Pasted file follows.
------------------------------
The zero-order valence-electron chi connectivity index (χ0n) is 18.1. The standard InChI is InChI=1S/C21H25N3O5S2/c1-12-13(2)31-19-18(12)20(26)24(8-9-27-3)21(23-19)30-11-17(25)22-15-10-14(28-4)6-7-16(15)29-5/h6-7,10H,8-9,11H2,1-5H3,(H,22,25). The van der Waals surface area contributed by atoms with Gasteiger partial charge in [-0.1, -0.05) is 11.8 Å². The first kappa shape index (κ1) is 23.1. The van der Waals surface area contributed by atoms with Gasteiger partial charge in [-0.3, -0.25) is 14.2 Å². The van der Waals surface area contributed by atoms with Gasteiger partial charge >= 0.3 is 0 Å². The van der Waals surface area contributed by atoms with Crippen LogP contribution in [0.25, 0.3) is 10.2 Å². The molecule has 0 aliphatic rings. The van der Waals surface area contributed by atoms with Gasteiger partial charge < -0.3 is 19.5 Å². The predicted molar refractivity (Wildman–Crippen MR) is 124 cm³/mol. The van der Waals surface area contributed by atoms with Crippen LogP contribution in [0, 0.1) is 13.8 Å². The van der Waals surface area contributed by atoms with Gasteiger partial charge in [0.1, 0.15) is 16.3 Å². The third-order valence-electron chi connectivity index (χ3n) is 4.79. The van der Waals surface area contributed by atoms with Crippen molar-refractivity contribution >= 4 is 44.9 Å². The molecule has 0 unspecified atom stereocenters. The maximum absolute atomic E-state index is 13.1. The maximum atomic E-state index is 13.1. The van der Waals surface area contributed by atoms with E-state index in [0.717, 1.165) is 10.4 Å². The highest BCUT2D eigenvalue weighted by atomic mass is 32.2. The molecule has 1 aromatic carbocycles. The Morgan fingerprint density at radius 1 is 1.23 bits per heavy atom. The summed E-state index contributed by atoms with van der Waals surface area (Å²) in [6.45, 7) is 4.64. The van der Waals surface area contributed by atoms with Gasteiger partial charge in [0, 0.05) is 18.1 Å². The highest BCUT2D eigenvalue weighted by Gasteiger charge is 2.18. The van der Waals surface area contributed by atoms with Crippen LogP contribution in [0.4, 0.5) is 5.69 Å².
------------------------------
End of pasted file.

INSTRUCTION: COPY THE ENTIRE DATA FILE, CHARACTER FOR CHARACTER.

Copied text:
The zero-order valence-electron chi connectivity index (χ0n) is 18.1. The standard InChI is InChI=1S/C21H25N3O5S2/c1-12-13(2)31-19-18(12)20(26)24(8-9-27-3)21(23-19)30-11-17(25)22-15-10-14(28-4)6-7-16(15)29-5/h6-7,10H,8-9,11H2,1-5H3,(H,22,25). The van der Waals surface area contributed by atoms with Gasteiger partial charge in [-0.1, -0.05) is 11.8 Å². The first kappa shape index (κ1) is 23.1. The van der Waals surface area contributed by atoms with Gasteiger partial charge in [-0.3, -0.25) is 14.2 Å². The van der Waals surface area contributed by atoms with Gasteiger partial charge >= 0.3 is 0 Å². The van der Waals surface area contributed by atoms with Crippen LogP contribution in [0.25, 0.3) is 10.2 Å². The molecule has 0 aliphatic rings. The van der Waals surface area contributed by atoms with Gasteiger partial charge < -0.3 is 19.5 Å². The predicted molar refractivity (Wildman–Crippen MR) is 124 cm³/mol. The van der Waals surface area contributed by atoms with Crippen LogP contribution in [0, 0.1) is 13.8 Å². The van der Waals surface area contributed by atoms with Gasteiger partial charge in [0.1, 0.15) is 16.3 Å². The third-order valence-electron chi connectivity index (χ3n) is 4.79. The van der Waals surface area contributed by atoms with Crippen molar-refractivity contribution >= 4 is 44.9 Å². The molecule has 0 unspecified atom stereocenters. The maximum absolute atomic E-state index is 13.1. The maximum atomic E-state index is 13.1. The van der Waals surface area contributed by atoms with E-state index in [0.717, 1.165) is 10.4 Å². The highest BCUT2D eigenvalue weighted by atomic mass is 32.2. The molecule has 1 aromatic carbocycles. The Morgan fingerprint density at radius 1 is 1.23 bits per heavy atom. The summed E-state index contributed by atoms with van der Waals surface area (Å²) in [6.45, 7) is 4.64. The van der Waals surface area contributed by atoms with Gasteiger partial charge in [0, 0.05) is 18.1 Å². The highest BCUT2D eigenvalue weighted by Gasteiger charge is 2.18. The van der Waals surface area contributed by atoms with Crippen LogP contribution in [0.4, 0.5) is 5.69 Å².